Senior Center of West Seattle
    4217 SW Oregon St.

    Thank you West Seattle Blog for covering this issue.

  • WSB January 12, 2008 (10:04 pm)

    Hmm, that’s going to be a busy night. Also the night of the RapidRide public meeting @ The Hall at Fauntleroy.

  • Single Family Home January 15, 2008 (12:30 am)

    I attended the neighborhood meeting last week and was encouraged that Ms Barker called for a fresh start that would be respectful to the comments by the residents to the east of the proposed structure. We agreed that having such a massive wall rising 65 feet in the alley, fronting our backyards, was not only intrusive but did not allow much light to come through during the later hours. I hope that Mr. Hewitt will consider having a courtyard facing towards the east so that it would allow for some light and give an option for some green landscape to offset the hardness of the structure. This type of planning can only help set precedence for similar buildings in the future. Their current plan leaves little room for planting any tall trees or other plants for added privacy. Having the parking entrance in the alley would only add more cars traveling through the alley and increase the danger for some of the children who play in the alley. I hope that Ms. Barker and the board members make it a priority for the architects to balance the fine line of single famly homes and mixed use residential structures.

  • Mary January 23, 2008 (10:23 am)

    I would like to know if this open house mentioned in the post above is actually occurring tomorrow night (Thursday). Any one have any information on this?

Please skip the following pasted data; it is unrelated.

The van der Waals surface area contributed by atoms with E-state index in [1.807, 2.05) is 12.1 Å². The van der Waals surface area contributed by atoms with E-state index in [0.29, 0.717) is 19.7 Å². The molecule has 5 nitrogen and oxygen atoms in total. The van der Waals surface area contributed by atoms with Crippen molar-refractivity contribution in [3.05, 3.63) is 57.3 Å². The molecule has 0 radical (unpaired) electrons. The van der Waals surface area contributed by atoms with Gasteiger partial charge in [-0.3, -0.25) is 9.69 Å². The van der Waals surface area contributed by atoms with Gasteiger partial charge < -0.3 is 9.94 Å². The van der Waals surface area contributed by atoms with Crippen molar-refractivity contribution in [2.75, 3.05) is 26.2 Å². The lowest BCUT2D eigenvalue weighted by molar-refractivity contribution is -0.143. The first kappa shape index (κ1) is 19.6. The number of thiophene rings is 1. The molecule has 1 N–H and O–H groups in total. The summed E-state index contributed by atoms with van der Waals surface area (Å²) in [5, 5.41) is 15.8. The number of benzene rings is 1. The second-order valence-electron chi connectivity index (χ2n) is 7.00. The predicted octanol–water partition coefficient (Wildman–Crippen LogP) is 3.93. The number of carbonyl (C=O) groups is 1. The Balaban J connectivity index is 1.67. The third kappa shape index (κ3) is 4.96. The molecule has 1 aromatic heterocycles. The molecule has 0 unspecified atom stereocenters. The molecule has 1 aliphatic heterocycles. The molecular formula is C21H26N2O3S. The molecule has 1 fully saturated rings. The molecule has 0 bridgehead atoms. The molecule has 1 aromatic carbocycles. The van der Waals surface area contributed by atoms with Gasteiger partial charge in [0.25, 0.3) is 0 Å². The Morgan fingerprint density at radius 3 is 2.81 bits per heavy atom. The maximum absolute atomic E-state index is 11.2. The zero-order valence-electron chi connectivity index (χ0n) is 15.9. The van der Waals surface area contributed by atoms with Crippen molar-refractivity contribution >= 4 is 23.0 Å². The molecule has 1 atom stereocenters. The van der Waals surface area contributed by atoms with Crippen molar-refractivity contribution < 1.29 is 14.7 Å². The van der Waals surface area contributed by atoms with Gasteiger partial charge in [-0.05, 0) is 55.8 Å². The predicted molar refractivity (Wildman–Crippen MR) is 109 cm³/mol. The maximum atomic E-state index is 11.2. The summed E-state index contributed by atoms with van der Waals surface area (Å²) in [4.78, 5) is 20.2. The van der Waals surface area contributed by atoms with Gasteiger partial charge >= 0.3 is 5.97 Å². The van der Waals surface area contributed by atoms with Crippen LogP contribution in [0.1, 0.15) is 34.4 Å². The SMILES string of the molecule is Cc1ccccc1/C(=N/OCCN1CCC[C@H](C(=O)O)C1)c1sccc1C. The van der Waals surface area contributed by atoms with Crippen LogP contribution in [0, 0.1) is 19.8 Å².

From post above:

    “I just received an invitation from Bluestar Management/Development for an open house for Spring Hill.
    Details: Neighborhood Open House
    Thursday, January 24, 4pm – 7pm
    Senior Center of West Seattle
    4217 SW Oregon St.”

  • Mary January 24, 2008 (6:25 pm)

    I stopped by the open house, and there was nothing new on display. Although they claimed 500 invitations had been mailed out for this, I never one, tho I had sent in two letters to the city, and others I know who both sent letters and attended the review board likewise got no notice. Very few people had shown up, possibly because few were notified.

    I was bewildered as to the purpose of this open house as there were no new designs to examine, just the originals which had been rejected already. They seemed to want to pursuade me that the original designs were really ok.

    They said three new ones will be proposed and that tentatively the new review board would be Feb. 14th or Feb 28th.

  • WSB January 24, 2008 (6:36 pm)

    We probably just missed you – we were there from about 5:55-6:10 pm. Eric from BlueStar told us they mailed to people “within a half-block radius or so.” I don’t think they’ll be on the 2/14 agenda since that already has two projects (including BlueStar’s other West Seattle biggie, Fauntleroy Place) so if they make it back to SWDRB in February, it will probably be the 28th.

  • Susan December 31, 2008 (11:58 am)

    What are the east/west cross streets on California where this is going up?

  • WSB December 31, 2008 (12:22 pm)

    It’s just north of Rite-Aid … Dawson/California, I believe that is.